After lunch and a nice visit, we decided to stop in at the shop in Digby where Keith has his pens. It had been a while since we checked in and even though the place remained open in the off season, business was pretty slow. Keith wasn’t expecting much in the way of sales, but he wanted to stop in anyway just to touch base with the owner and make sure they were on the same page for the beginning of the busier season.
The owner is a nice German man named Hans. He is always pleasant to talk to, but it seems that he is quite disorganized. Whenever we stop in to see him, he is searching for something. And even though he told us that business was slow (as expected) it seemed to me that the shop could have used some tidying up.
The place sells local pieces made solely by Nova Scotia artists. There were items such as hand made jewelry, pottery and both original art and prints of original oils and watercolors of local scenes. There were even some copper sculptures of whales and other sea life, and the shop tended to lean more towards selling artwork than the crafty-type stuff. It was a nice shop – bright and cheery, and not too cluttered with things that would tend to overwhelm someone.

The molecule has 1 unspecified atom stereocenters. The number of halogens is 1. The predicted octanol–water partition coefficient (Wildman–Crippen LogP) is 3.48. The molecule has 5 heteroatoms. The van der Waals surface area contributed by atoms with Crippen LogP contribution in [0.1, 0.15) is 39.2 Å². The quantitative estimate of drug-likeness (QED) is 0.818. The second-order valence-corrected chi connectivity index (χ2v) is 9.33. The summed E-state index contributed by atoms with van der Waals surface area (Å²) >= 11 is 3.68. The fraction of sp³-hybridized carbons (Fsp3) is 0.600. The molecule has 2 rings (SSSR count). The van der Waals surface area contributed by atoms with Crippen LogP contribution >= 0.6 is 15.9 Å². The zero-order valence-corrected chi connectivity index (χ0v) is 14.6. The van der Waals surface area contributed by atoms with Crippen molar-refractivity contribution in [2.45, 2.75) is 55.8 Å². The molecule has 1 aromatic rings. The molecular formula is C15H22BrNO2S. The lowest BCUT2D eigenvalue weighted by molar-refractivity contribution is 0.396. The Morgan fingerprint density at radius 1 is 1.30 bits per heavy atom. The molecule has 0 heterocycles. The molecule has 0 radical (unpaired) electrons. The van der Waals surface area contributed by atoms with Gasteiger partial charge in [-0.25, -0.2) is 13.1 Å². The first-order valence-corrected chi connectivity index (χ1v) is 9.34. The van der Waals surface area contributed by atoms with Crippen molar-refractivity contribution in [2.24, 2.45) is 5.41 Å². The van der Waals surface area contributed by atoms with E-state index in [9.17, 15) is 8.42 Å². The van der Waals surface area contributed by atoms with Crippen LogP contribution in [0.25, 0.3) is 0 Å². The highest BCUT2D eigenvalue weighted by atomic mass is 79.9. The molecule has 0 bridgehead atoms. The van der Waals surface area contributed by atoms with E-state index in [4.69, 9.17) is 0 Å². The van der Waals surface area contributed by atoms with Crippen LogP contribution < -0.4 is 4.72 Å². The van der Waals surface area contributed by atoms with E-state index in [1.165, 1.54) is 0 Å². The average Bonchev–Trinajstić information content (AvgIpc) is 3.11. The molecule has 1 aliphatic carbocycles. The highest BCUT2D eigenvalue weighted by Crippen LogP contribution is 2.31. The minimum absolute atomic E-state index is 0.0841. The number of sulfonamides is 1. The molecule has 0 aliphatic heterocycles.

But one thing I noticed was that there was a layer of dust on just about everything. When Keith checked on his pens near the register, the black cases had quite a bit of dust on them. Hans also noticed it and said he needed to dust every week, but to me it was quite apparent that it hadn’t been dusted in quite a long time.